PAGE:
When buildings are too safe

Materials World magazine
,
2 Sep 2011

A study into the strength of clay brick masonry suggests that current design standards in Australia are overly conservative, and that substantial efficiency and cost savings could be achieved if these are relaxed. Professor Mark G Stewart, from the Centre for Infrastructure Performance and Reliability at the University of Newcastle, Australia, reports.

There is a general feeling in the construction industry in Australia that design specifications for masonry walls are too conservative. While we want our designs to err on the safe side, we also need to ensure that they do not, in turn, increase construction costs and reduce the competitiveness of masonry.

Approximately $4bln is spent on masonry construction in Australia each year. If research can reduce the conservatism of design methods, this will have a significant impact on the Australian construction industry and economy.

Limit states

Modern codes of practice for structural engineering design using materials such as steel, reinforced concrete, timber and masonry are almost exclusively based on ‘limit states’. The basis of this approach is that various limit states, including excessive deflection, cracking, stability and structural collapse, can be defined. The structure is designed with the intention that it will have an acceptably low probability of exceeding the various limits during its service life. This is achieved by using the characteristic values of material strengths, and accounting for partial load and resistance factors.

Load and resistance factors must be determined using reliability-based calibration methods. Such approaches make use of probability distributions of loads and resistances to calculate the probabilities of failure – the probability that load exceeds resistance:

Limit state specifications for structural steel and reinforced concrete design have been successfully developed over the past 25 years from reliability-based methods. Unfortunately, this has not happened for masonry design.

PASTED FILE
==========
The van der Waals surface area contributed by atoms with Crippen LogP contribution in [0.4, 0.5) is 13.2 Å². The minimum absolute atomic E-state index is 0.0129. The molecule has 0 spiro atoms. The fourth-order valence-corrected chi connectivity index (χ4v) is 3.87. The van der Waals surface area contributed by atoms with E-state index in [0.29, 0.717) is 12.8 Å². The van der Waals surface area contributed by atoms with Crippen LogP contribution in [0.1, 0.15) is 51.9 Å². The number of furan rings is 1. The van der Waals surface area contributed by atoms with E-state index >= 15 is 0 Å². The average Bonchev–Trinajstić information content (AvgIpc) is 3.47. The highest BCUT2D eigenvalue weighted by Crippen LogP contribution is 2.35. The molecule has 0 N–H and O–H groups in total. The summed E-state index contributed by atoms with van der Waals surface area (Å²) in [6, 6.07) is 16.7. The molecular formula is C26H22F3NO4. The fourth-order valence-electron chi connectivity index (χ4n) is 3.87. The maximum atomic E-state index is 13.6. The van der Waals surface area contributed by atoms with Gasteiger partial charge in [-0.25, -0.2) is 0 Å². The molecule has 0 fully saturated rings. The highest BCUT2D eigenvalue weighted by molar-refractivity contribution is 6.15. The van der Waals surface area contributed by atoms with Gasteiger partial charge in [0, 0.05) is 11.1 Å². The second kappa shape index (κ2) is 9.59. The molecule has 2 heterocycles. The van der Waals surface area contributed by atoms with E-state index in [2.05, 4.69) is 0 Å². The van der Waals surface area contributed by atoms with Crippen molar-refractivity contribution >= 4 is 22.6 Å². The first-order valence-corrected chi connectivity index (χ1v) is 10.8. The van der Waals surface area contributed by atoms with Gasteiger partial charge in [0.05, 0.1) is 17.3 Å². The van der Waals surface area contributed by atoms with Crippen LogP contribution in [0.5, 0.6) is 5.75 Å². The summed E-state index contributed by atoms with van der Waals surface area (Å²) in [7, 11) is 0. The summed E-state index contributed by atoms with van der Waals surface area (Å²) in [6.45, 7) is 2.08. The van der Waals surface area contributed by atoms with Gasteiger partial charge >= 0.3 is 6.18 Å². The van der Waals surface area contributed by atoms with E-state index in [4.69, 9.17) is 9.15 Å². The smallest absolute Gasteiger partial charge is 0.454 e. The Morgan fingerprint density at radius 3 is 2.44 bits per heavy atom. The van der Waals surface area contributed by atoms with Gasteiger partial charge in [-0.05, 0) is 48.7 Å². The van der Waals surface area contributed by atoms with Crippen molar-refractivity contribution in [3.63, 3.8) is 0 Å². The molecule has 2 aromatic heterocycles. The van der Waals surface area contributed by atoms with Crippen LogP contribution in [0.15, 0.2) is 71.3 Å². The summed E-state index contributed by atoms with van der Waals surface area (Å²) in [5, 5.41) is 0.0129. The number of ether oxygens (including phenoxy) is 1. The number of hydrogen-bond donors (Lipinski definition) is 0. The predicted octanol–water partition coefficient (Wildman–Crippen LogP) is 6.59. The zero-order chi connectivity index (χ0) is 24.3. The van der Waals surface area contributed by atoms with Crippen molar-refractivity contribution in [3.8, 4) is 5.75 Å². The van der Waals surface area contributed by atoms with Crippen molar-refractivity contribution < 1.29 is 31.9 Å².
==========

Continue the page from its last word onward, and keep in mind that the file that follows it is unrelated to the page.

A typical limit state equation in the Australian masonry design code (AS3700-2001) is φRn≥ΣγiQi where φ is the capacity reduction factor, Rn is the design strength, Qi is the design load effect for load i and γi is a load factor. The load factors are identical for all structural materials, whereas the capacity reduction factor depends on the material. Nearly all research into structural masonry has focused on how to predict the design strength more accurately. Surprisingly, though, the value of the capacity reduction factor (φ), which provides a margin of safety allowing for structural deficiencies, has received almost no attention. Yet its importance on design outcomes is as relevant as design strength.

Past performance

The Australian masonry design code has been in a limit states format since 1988. However, limit states specifications for masonry in Australia, the USA, Canada and Europe have not been developed from reliability-based calibration methods, but rather calibrated to past practice. The result (in the Australian code) is a situation where the bending strengths are specified, which are already five per cent lower than characteristic values, and are further discounted by a factor of φ =0.6 for bending, and compressive strengths are discounted by a factor of φ =0.45. The resulting strength specifications seem low, even for masonry, but additionally, intuition would suggest that the reduction factor for compressive strength should be less onerous than that for bending strength. The adoption by code AS3700 of the opposite has a severe effect on the specifications for load-bearing masonry walls, such as those used in low-rise residential units.